After a weekend of watching many fabulous reruns (I love “The Help”!) and taking it easy, I realized there were a few things in the back of my mind that were bothering me, and, inevitably, need to come to fruition on my blog. In the aforementioned movie, the advice given to a young writer is to write about topics that disturb her, particularly if they seem to disturb no one else.
During my travel adventures, I purchased a copy of one of my favorite magazines: Marie Claire. I have a US subscription, but hoped that for almost 10 New Zealand dollars, the Australian version would have great content warranting the high price. I was not disappointed.
The magazine itself contained a fantastic mix of fluff (beauty, wardrobe advice, summer hair) but also contained some of the most controversial and informative articles I have ever seen in a woman’s magazine. Relationship advice making a case for couples having separate bedrooms was one of the more lighthearted topics. Also discussed were child organ donation between war-torn countries, the survivors of the 2008 Mumbai terrorist attacks, and surgical innovations reversing the damage of female genital mutilation. Instead of redundant “What I like about Me” articles, there was a seemingly uncensored survey on how the world views Australians. Don’t get me wrong, I love the lighthearted, self-esteem building articles featured in the American magazines, but reading something that combined both lifestyle pieces and current events on a equal level was refreshing. I wasn’t frustrated with this disparity until I received the latest issue of American Marie Claire in the mail. About half-way through the magazine, I noticed a number of articles specifically targeting young, single women. Most of them were written in a tone of encouragement, empowerment, even. “Choose Your Own Adventure!” some of them said, “Meet the New Single Girl.” And then, at the far back, was a piece thrown in that looked liked this:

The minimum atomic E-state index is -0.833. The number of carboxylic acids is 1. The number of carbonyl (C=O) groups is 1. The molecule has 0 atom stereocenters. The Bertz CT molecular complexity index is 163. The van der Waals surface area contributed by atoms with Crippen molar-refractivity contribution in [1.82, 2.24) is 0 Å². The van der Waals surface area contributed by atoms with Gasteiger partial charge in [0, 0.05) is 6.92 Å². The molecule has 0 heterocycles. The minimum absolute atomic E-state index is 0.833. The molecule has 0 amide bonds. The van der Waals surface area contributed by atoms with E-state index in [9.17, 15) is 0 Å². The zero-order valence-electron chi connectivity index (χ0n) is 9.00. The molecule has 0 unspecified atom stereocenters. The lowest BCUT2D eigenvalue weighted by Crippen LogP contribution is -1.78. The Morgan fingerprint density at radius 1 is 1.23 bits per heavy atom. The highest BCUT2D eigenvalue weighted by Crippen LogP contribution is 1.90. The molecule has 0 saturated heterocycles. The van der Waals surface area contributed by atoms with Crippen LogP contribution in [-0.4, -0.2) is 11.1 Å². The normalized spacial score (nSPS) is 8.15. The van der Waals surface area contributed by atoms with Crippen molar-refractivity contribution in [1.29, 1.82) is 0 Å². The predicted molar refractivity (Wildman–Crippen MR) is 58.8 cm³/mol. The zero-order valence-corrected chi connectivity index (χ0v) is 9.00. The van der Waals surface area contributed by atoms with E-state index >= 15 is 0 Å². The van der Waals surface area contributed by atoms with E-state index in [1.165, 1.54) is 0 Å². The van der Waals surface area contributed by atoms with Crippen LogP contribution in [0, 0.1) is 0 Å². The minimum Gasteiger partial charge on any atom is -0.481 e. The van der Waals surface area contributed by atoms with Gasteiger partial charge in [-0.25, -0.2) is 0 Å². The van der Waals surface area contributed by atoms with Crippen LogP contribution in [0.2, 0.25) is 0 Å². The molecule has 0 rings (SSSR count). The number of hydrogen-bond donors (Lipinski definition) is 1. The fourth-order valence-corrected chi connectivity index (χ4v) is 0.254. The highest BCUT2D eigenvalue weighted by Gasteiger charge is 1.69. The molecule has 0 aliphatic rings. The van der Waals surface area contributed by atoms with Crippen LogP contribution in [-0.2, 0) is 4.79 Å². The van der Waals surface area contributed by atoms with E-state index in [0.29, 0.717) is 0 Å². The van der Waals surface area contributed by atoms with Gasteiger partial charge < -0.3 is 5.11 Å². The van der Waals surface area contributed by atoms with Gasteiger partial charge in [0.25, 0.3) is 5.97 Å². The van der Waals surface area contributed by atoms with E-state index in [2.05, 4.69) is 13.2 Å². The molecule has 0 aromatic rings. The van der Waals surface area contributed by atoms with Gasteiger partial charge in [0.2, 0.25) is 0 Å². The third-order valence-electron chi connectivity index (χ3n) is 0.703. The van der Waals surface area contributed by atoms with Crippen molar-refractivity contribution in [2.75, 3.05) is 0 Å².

20 – the best biological age for getting pregnant
27- the average age of first marriage in the US. When female fertility starts to decline.
31- the best age to have your first baby
35- the best age to be done having babies
34- the age at which women are happiest with their bodies
74- when women are happiest
Please note that these selections are entirely verbatim from Marie Claire, February 2014
The title for this listing was “Sorry, Wrong Number” and cited differing sources following each number listed. I love that you encourage female empowerment and slap these arbitrary numbers on the back of your magazine. I guess my fertility is declining right now and my “new” single self has some thinking to do. I understand that this information was included within the magazine to provoke discussion, but I can’t help but be disturbed by their cavalier attitude, carrying on about how being single is no longer “a layover on the way to (…)partnered bliss” right next to big, bold red numbers of what the average female life is decidedly like. Please also note that these numbers were printed next to advice from “The Text Whisperer,” explaining convoluted texts from the opposite sex. Because how else will I know that the guy I’m speaking to is a total jerk who objectifies me? I call your bluff, Marie Claire. You highlight beautiful, strong, intelligent women in your magazine, and I think you did them a disservice by publishing this. It was inappropriate, especially after all your articles praising real women and their bravery and intelligence. If you thought more highly of your readers, you would have realized that we appreciate being viewed as more than just a statistic. We already know these numbers, and we’re discerning enough to know better.